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86                     MEANS OF EXPRESSION           CHAP. IV.

will ever be given. We know that some animals, after
being domesticated, have acquired the habit of utter-
ing sounds which were not natural to them.1 Thus do-
mestic dogs, and even tamed jackals, have learnt to bark,
which is a noise not proper to any species of the genus,
with the exception of the Canis latrans of North Ameri-
ca, which is said to bark. Some breeds, also, of the do-
mestic pigeon have learnt to coo in a new and. quite
peculiar manner.

The character of the human voice, under the influ-
ence of various emotions, has been discussed by Mr. Her-
bert Spencer 2 in his interesting essay on Music. He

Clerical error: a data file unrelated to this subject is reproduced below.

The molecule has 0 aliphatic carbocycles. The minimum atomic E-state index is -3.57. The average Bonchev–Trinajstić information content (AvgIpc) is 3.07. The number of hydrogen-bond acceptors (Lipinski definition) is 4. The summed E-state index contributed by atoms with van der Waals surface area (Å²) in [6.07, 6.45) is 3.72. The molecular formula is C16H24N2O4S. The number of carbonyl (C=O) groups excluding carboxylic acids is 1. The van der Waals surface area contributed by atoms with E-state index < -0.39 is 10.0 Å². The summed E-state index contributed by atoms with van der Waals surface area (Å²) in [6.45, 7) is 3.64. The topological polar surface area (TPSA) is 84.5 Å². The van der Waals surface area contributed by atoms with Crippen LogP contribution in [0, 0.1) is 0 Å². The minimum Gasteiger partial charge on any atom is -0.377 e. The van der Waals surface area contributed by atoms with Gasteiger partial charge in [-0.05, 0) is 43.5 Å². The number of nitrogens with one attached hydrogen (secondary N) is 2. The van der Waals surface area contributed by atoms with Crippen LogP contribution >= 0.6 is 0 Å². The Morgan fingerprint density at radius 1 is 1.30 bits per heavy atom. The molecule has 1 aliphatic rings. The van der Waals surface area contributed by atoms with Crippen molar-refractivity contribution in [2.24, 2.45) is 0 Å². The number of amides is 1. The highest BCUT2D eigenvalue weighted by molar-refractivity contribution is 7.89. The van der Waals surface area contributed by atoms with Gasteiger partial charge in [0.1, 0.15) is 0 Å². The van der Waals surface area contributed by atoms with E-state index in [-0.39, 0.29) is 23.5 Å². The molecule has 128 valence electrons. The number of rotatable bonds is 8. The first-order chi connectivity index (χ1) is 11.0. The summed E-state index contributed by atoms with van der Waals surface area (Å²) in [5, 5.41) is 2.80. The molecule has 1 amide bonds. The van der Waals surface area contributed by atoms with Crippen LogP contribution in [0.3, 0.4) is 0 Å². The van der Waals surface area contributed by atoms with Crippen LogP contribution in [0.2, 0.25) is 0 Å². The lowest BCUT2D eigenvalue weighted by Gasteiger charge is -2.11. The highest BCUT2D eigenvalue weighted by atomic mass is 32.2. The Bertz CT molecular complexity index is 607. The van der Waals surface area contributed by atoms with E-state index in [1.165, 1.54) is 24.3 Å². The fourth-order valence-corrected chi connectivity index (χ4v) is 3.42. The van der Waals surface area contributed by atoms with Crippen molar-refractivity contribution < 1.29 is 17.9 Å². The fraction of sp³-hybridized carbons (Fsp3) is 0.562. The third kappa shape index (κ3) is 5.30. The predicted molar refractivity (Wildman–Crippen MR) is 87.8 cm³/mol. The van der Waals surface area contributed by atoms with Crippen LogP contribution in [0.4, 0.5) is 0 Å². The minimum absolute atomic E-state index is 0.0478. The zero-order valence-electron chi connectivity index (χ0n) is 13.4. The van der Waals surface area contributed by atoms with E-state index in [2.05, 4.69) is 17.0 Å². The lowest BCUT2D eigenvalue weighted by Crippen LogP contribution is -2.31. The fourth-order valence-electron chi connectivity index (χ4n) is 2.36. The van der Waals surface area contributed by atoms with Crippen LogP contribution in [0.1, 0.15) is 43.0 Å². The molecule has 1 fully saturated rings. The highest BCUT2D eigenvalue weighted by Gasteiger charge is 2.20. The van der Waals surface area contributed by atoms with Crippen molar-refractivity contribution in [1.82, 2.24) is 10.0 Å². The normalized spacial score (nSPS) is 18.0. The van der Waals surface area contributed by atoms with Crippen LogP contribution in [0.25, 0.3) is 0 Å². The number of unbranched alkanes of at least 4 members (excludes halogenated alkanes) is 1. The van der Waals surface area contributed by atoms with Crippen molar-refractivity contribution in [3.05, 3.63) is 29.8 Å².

clearly shows that the voice alters much under different
conditions, in loudness and in quality, that is,'in reso-
nance and timbre, in pitch and intervals. No one can
listen to an eloquent orator or preacher, or to a man call-
ing angrily to another, or to one expressing astonish-
ment, without being struck with the truth of Mr. Spen-
cer's remarks. It is curious how early in life the modu-
lation of the voice becomes expressive. With one of my
children, under the age of two years, I clearly perceived
that his humph of assent was rendered by a slight modu-
lation strongly emphatic; and that by a peculiar whine
his negative expressed obstinate determination. Mr.
Spencer further shows that emotional speech, in all the
above respects is intimately related to vocal music, and
consequently to instrumental music; and he attempts
to explain the characteristic qualities of both on physio-
logical grounds—namely, on "the general law that a
feeling is a stimulus to muscular action." It may be

1 See the evidence on this head in my ' Variation of
Animals and Plants under Domestication,' vol. i. p. 27.
On the cooing- of pig-eons, vol. i. pp. 154, 155.

2.' Essays, Scientific, Political, and Speculative,' 1858.
* The Origin and Function of Music,' p. 359.